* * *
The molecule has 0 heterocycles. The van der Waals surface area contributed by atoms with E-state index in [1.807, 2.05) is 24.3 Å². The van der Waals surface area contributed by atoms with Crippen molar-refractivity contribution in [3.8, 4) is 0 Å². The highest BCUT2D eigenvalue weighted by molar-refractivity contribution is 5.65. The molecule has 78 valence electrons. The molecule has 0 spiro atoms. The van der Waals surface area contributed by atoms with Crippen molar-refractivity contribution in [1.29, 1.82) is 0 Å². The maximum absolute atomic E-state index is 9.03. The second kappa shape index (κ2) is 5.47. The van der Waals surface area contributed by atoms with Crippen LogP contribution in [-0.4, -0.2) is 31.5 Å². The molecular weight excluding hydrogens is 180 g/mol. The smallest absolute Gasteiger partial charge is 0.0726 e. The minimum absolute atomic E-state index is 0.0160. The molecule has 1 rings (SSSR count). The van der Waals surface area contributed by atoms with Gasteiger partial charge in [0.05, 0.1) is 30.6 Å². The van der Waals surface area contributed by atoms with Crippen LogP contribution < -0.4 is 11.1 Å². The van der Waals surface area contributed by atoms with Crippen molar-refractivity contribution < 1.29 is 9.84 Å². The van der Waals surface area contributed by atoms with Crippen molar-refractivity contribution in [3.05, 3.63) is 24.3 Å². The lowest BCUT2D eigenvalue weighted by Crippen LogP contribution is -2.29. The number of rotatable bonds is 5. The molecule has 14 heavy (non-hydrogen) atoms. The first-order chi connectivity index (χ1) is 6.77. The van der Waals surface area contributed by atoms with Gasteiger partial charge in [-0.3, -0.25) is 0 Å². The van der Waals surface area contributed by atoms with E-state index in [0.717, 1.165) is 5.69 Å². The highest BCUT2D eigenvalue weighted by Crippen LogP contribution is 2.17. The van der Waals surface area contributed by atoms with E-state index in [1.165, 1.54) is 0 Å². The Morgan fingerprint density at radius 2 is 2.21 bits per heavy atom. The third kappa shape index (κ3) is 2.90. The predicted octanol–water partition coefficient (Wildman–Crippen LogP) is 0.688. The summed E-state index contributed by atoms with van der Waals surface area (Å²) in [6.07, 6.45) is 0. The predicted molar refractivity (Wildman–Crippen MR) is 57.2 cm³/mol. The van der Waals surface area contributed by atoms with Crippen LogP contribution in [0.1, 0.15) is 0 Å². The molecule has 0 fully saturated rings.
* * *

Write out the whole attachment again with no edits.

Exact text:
The molecule has 0 heterocycles. The van der Waals surface area contributed by atoms with E-state index in [1.807, 2.05) is 24.3 Å². The van der Waals surface area contributed by atoms with Crippen molar-refractivity contribution in [3.8, 4) is 0 Å². The highest BCUT2D eigenvalue weighted by molar-refractivity contribution is 5.65. The molecule has 78 valence electrons. The molecule has 0 spiro atoms. The van der Waals surface area contributed by atoms with Crippen molar-refractivity contribution in [1.29, 1.82) is 0 Å². The maximum absolute atomic E-state index is 9.03. The second kappa shape index (κ2) is 5.47. The van der Waals surface area contributed by atoms with Crippen LogP contribution in [-0.4, -0.2) is 31.5 Å². The molecular weight excluding hydrogens is 180 g/mol. The smallest absolute Gasteiger partial charge is 0.0726 e. The minimum absolute atomic E-state index is 0.0160. The molecule has 1 rings (SSSR count). The van der Waals surface area contributed by atoms with Gasteiger partial charge in [0.05, 0.1) is 30.6 Å². The van der Waals surface area contributed by atoms with Crippen LogP contribution < -0.4 is 11.1 Å². The van der Waals surface area contributed by atoms with Crippen molar-refractivity contribution < 1.29 is 9.84 Å². The van der Waals surface area contributed by atoms with Crippen molar-refractivity contribution in [3.05, 3.63) is 24.3 Å². The lowest BCUT2D eigenvalue weighted by Crippen LogP contribution is -2.29. The number of rotatable bonds is 5. The molecule has 14 heavy (non-hydrogen) atoms. The first-order chi connectivity index (χ1) is 6.77. The van der Waals surface area contributed by atoms with Gasteiger partial charge in [-0.3, -0.25) is 0 Å². The van der Waals surface area contributed by atoms with E-state index in [0.717, 1.165) is 5.69 Å². The highest BCUT2D eigenvalue weighted by Crippen LogP contribution is 2.17. The van der Waals surface area contributed by atoms with E-state index in [1.165, 1.54) is 0 Å². The Morgan fingerprint density at radius 2 is 2.21 bits per heavy atom. The third kappa shape index (κ3) is 2.90. The predicted octanol–water partition coefficient (Wildman–Crippen LogP) is 0.688. The summed E-state index contributed by atoms with van der Waals surface area (Å²) in [6.07, 6.45) is 0. The predicted molar refractivity (Wildman–Crippen MR) is 57.2 cm³/mol. The van der Waals surface area contributed by atoms with Crippen LogP contribution in [0.1, 0.15) is 0 Å². The molecule has 0 fully saturated rings.